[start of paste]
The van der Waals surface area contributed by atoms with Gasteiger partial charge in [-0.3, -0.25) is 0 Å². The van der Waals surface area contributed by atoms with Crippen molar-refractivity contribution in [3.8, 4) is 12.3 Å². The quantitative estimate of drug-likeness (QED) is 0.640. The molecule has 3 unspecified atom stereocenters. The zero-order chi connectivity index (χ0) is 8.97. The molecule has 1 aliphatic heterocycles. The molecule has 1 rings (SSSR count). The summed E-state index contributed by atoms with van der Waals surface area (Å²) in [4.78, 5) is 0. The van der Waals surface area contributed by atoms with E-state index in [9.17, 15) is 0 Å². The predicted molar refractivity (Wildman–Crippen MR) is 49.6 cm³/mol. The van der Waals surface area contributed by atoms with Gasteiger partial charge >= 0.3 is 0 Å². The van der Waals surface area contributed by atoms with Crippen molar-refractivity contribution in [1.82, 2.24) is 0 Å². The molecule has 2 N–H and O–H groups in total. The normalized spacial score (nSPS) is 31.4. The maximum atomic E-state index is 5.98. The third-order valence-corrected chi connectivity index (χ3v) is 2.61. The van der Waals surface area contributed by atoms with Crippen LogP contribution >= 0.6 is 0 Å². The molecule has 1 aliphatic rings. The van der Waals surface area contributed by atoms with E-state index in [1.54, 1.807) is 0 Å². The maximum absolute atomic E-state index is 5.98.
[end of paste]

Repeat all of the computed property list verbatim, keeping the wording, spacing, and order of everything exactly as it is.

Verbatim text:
The van der Waals surface area contributed by atoms with Gasteiger partial charge in [-0.3, -0.25) is 0 Å². The van der Waals surface area contributed by atoms with Crippen molar-refractivity contribution in [3.8, 4) is 12.3 Å². The quantitative estimate of drug-likeness (QED) is 0.640. The molecule has 3 unspecified atom stereocenters. The zero-order chi connectivity index (χ0) is 8.97. The molecule has 1 aliphatic heterocycles. The molecule has 1 rings (SSSR count). The summed E-state index contributed by atoms with van der Waals surface area (Å²) in [4.78, 5) is 0. The van der Waals surface area contributed by atoms with E-state index in [9.17, 15) is 0 Å². The predicted molar refractivity (Wildman–Crippen MR) is 49.6 cm³/mol. The van der Waals surface area contributed by atoms with Gasteiger partial charge >= 0.3 is 0 Å². The van der Waals surface area contributed by atoms with Crippen molar-refractivity contribution in [1.82, 2.24) is 0 Å². The molecule has 2 N–H and O–H groups in total. The normalized spacial score (nSPS) is 31.4. The maximum atomic E-state index is 5.98. The third-order valence-corrected chi connectivity index (χ3v) is 2.61. The van der Waals surface area contributed by atoms with Crippen LogP contribution >= 0.6 is 0 Å². The molecule has 1 aliphatic rings. The van der Waals surface area contributed by atoms with E-state index in [1.54, 1.807) is 0 Å². The maximum absolute atomic E-state index is 5.98.